The statute relied upon by the Millentree defendant, § 537.067, was amended as part of the 2005 tort reform to provide that, in all tort actions (including medical malpractice actions), "if a defendant is found fifty-one percent or more [at] fault, then such defendant [will] be jointly and severally liable for . . . the judgment. . . . If a defendant is found to [be] less than fifty-one percent at fault, then the defendant [will] only be responsible for the percentage of the judgment for which that defendant is" found responsible. Accordingly, joint and several liability will only apply to any defendant found to be 51% or more at fault for plaintiff’s damages. Moreover, each defendant will only be liable for the percentage of punitive damages for which fault is attributed to that defendant. Mo. Rev. Stat. § 537.067.
The defendant in Millentree argued that the post-Teeter tort reform amendments required an assessment of fault as to all potential tortfeasors, even those not present for reasons of settlement or otherwise. Defendant argued that it would not violate the principles of Section 537.060 to name the settling defendant solely for purposes of an assessment of fault.
Relying on Teeter, the Millentree court rejected the argument. While a non-settling defendant may be entitled to deduct from the verdict settlement amounts paid by settling defendants, a non-settling defendant is not entitled to an apportionment of fault as against non-parties.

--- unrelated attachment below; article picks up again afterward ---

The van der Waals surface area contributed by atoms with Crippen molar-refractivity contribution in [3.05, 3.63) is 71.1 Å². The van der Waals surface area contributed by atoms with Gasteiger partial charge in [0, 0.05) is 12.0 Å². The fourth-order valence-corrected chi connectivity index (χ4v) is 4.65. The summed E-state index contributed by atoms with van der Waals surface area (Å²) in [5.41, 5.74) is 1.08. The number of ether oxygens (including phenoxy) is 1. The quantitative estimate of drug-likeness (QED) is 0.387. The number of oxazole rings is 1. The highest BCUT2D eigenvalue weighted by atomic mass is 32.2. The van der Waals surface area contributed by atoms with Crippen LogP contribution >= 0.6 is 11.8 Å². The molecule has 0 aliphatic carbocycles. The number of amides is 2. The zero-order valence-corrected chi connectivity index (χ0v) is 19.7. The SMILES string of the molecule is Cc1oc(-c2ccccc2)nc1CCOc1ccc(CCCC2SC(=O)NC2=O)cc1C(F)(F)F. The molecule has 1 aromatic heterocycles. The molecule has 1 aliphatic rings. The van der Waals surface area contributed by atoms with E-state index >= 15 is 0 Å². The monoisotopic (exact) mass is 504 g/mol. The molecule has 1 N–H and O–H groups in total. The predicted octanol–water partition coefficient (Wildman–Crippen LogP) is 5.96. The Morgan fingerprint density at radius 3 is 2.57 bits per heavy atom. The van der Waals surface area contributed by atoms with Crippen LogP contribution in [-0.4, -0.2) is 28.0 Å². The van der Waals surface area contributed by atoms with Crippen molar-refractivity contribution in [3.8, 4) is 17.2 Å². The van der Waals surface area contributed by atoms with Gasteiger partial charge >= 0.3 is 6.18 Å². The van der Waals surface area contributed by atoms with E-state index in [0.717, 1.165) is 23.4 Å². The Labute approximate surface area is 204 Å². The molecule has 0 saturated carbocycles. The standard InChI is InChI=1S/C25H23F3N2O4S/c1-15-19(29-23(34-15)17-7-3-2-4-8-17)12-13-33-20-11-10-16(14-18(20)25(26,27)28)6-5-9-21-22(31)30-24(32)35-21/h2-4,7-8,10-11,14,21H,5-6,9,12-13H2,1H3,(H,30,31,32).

The issue of allocation of fault to non-parties post-2005 tort reform has not made it to the Missouri Supreme Court, but the lower courts have ruled consistently that it is prohibited. See, e.g., Kansas City Power & Light Co. v. Bibb & Associates, supra. Bills allowing for the assessment of fault against non-parties are periodically introduced in the Missouri legislature (see, e.g., HB 1180 from the 2012 session, HB 364 from the 2010 session), but to date none has passed.
Supreme Court of Missouri issued an opinion in Deborah Watts as Next Friend for Naython Kayne Watts v. Lester E. Cox Medical Centers d/b/a/ Family Care Center, Lester E. Cox Medical Centers, Melissa R. Hermann, M.D., Matthew P. Green, D.O., and William S. Kelly, M.D. holding that RSMo 538.210, which caps non-economic damages, is unconstitutional, as it violates the right to trial by jury.
In accepting Plaintiff’s argument that 538.210 violated his right to trial by jury, the Court overrules Adams By and Through Adams v. Children’s Mercy Hosp., 832 S.W.2d 898 (Mo. Banc 1992). After going through a brief history of English, early American and Missouri common law, the Court states that assessing damages is part of the jury’s fact-finding function and that restricting that function violates the right to trial by jury as encapsulated by Missouri Constitution.
Clearly, such a decision has significant impact on Missouri’s medical profession. Costs of medical malpractice insurance will almost certainly increase. To date, there is no legislation pending that attempts to address the Court’s reversal of the legislature. The full opinion may be found on the Missouri Supreme Court’s website here.